LPGA to launch tough drugs policy
When a large majority of LPGA Tour members voted last year to adopt a drug testing policy that would start in 2008, they knew they were ahead of the curve in professional golf.
Now they know something else: The penalties under the new policy are likely to be very stiff.
According to two tour members who attended a players meeting in Corning, N.Y., site of this week's LPGA Corning Classic, a golfer who tests positive for a banned substance will on first offense face a 25-tournament suspension, the equivalent of nearly a full season on the tour's 31-event official schedule. A second offense would result in a 50-tournament suspension and force the player – depending on her tour status – to return to the LPGA Qualifying School to earn back her full-time playing privileges. A player who tests positive for a third time would be banned from the tour for life.
LPGA commissioner Carolyn Bivens confirmed the details of the penalties and acknowledged they are severe. "This is a work in progress," she said Friday. "But everybody agrees golf is a sport built on integrity. It's a sport where you call a foul on yourself for breaking the rules. So there aren't going to be soft penalties when it comes to this."
The players were stunned by the scope and severity of the penalties, according to the parent of a tour member.
"They're putting the fear of God in the players," the parent said.
Players were told Tuesday that they will be randomly tested on-site during tournament weeks, either after practice or competitive rounds, and will not be allowed to leave the course until they give a sample. Prize money will be withheld until results are determined. For example, if testing were in place this week and the winner was randomly selected, she might have to wait two to four weeks for her $195,000 check.
Bivens refused to discuss how many players would be tested or the process of picking players to give samples. "It wouldn't be very random if we shared all that, would it?" she said.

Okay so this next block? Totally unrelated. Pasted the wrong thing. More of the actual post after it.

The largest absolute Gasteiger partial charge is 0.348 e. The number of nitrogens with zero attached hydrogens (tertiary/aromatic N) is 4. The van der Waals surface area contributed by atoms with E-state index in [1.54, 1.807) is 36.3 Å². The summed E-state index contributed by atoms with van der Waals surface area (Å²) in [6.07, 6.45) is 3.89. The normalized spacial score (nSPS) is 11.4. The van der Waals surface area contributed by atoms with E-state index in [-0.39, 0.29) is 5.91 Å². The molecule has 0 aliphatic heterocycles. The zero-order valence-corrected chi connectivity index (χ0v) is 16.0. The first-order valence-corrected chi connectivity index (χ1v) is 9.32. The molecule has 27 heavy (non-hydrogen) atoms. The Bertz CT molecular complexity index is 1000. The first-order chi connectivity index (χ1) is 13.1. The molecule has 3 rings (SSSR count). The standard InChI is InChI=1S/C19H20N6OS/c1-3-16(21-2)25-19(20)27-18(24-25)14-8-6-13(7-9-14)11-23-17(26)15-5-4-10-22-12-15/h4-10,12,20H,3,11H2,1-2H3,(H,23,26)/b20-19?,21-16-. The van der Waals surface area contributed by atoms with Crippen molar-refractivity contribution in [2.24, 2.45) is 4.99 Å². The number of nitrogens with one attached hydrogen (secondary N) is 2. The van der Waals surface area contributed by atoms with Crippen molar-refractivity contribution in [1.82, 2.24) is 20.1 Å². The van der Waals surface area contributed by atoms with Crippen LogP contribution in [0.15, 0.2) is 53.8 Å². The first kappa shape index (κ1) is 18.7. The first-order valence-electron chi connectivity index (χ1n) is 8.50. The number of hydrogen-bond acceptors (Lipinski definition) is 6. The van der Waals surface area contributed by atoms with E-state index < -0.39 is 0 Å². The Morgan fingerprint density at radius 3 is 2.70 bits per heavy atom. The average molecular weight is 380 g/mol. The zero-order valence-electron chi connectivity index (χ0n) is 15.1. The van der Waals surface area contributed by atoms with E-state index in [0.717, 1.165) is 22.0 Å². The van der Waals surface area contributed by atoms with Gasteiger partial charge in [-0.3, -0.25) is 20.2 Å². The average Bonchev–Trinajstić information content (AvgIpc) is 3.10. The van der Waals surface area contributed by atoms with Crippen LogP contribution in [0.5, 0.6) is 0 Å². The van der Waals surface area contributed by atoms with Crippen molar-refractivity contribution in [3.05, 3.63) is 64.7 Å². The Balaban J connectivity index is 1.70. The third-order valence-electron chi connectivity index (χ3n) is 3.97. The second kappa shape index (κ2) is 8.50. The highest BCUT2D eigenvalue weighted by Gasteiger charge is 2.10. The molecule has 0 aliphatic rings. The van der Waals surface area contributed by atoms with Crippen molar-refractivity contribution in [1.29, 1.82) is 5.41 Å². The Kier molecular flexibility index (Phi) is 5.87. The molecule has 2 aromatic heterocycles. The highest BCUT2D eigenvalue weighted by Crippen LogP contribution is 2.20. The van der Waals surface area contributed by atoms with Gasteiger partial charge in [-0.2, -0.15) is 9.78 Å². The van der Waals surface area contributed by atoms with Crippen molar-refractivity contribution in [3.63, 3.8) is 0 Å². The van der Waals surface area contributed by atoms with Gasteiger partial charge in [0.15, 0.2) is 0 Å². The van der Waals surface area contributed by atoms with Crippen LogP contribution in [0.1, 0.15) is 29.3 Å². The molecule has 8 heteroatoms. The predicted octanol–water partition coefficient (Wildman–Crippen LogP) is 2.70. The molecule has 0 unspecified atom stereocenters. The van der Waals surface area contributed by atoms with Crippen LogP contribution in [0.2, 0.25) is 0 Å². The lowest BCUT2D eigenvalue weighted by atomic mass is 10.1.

Bivens said the LPGA hopes to determine which substances might be "scientifically grounded enough" that they could lead to a golf-specific advantage. The LPGA considers marijuana to be such a drug because its perceived calming effect might help steady a player's swing or putting stroke.
The list of 82 banned substances was released in March and includes 33 anabolic steroids, 29 stimulants and 20 beta-blockers.
"It's harsh. Is it too harsh?" asked Kelli Keuhne, who has been on the tour since 1998. "That's relative to who has to serve the time for it. But players need to know and understand what you're putting in your body, which is what you should do as a professional athlete."
Although the penalties aren't expected to be lessened, some details might be changed as the LPGA works to finalize the policy for next season.
"Apparently not everything is set in stone," said Meg Mallon, a two-time U.S. Women's Open winner who joined the tour in 1987. "There are some specific substances that might be taken off the list. They wanted to throw everything out there and get feedback. And they got the feedback."
Kuehne and Mallon believe the tour did the right thing, but neither believes there is significant use of performance-enhancing drugs on tour. Female players, they said, consider steroid use to be a hindrance in golf.
"Problem is, we don't have a choice anymore," Mallon added. "All sports, everybody is going to be tested. We're just being proactive, especially in the golf world with international play and all the different federations."
Kuehne speculated that 10 to 15 players in a field of 144 each week take some kind of over-the-counter supplements and other substances that could be included on the banned list. "I'm not going to suggest they are on anabolic steroids," Kuehne said. "But there are some players who need their protein shakes and use supplements and ephedrine and other leaning out drugs."
May 28, 2007